Chronic Physical Health Conditions and Emotional Problems From Early Adolescence Through Midadolescence

Published in: Academic Pediatrics [Epub February 2017]. doi:10.1016/j.acap.2017.02.002

by LaRita Jones, Sylvie Mrug, Marc N. Elliott, Sara L. Toomey, Susan R. Tortolero, Mark A. Schuster

Read More

Access further information on this document at Elsevier

This article was published outside of RAND. The full text of the article can be found at the link above.


Chronic physical health conditions are highly prevalent in youth, frequently persisting into adulthood and contributing to the current and future health care burden in the United States. Our study evaluated associations of chronic physical health conditions with depressive and physiological anxiety symptoms in a community sample of youth and examined how those associations changed from early to midadolescence.


In this longitudinal study of 5147 youth, students and their caregivers were interviewed when youth were in grades 5 (mean age=11), 7 (mean age=13), and 10 (mean age=16). Caregivers reported family sociodemographics, youth race/ethnicity, and youth chronic physical health history at baseline. Youth reported their depressive symptoms at each time point and their physiological anxiety symptoms at grades 7 and 10.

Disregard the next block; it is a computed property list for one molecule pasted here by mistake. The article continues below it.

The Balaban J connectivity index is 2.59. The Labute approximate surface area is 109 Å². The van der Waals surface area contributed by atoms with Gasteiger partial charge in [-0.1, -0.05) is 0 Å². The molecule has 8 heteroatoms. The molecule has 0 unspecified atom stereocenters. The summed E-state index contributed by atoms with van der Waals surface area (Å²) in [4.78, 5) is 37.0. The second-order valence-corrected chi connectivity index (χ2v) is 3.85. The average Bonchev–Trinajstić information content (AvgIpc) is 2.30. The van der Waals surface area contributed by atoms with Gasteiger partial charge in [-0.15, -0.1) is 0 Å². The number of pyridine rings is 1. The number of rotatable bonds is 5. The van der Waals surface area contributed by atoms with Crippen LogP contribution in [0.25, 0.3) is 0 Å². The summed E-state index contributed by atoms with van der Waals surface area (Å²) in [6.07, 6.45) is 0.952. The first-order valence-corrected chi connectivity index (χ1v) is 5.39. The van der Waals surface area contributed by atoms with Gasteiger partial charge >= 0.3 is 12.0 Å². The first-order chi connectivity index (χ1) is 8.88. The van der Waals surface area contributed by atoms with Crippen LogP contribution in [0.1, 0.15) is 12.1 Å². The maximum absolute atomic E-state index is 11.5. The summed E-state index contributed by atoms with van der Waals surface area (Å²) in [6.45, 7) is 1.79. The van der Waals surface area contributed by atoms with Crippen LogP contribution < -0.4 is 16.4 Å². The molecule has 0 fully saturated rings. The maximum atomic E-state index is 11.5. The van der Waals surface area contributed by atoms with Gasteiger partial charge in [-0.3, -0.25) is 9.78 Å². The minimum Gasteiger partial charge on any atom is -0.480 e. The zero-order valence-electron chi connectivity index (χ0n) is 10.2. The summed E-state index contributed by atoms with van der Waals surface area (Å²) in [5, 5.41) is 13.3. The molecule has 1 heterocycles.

At age 11, 28.5% had experienced a chronic physical health condition. Having any chronic physical health condition was related to elevated depressive symptoms at age 11(2.05[plus or minus]0.05 vs 1.89[plus or minus]0.03; mean[plus or minus]standard error;P<.01)and anxiety symptoms at age 16 (2.72[plus or minus]0.06 vs 2.55[plus or minus]0.04;P<.05). Experiencing multiple conditions was also related to experiencing more depressive symptoms (b=0.13;P<.01)and physiological anxiety symptoms (b=0.13;P<.05). After adjusting for previous mental health symptoms, having any condition still predicted anxiety at age 16.


Children with chronic physical health conditions have an increased risk of depressive symptoms and physiological anxiety symptoms, especially in early and midadolescence. Repeated screening for these symptoms may help identify children in need of interventions.

This report is part of the RAND Corporation External publication series. Many RAND studies are published in peer-reviewed scholarly journals, as chapters in commercial books, or as documents published by other organizations.

Our mission to help improve policy and decisionmaking through research and analysis is enabled through our core values of quality and objectivity and our unwavering commitment to the highest level of integrity and ethical behavior. To help ensure our research and analysis are rigorous, objective, and nonpartisan, we subject our research publications to a robust and exacting quality-assurance process; avoid both the appearance and reality of financial and other conflicts of interest through staff training, project screening, and a policy of mandatory disclosure; and pursue transparency in our research engagements through our commitment to the open publication of our research findings and recommendations, disclosure of the source of funding of published research, and policies to ensure intellectual independence. For more information, visit

The RAND Corporation is a nonprofit institution that helps improve policy and decisionmaking through research and analysis. RAND's publications do not necessarily reflect the opinions of its research clients and sponsors.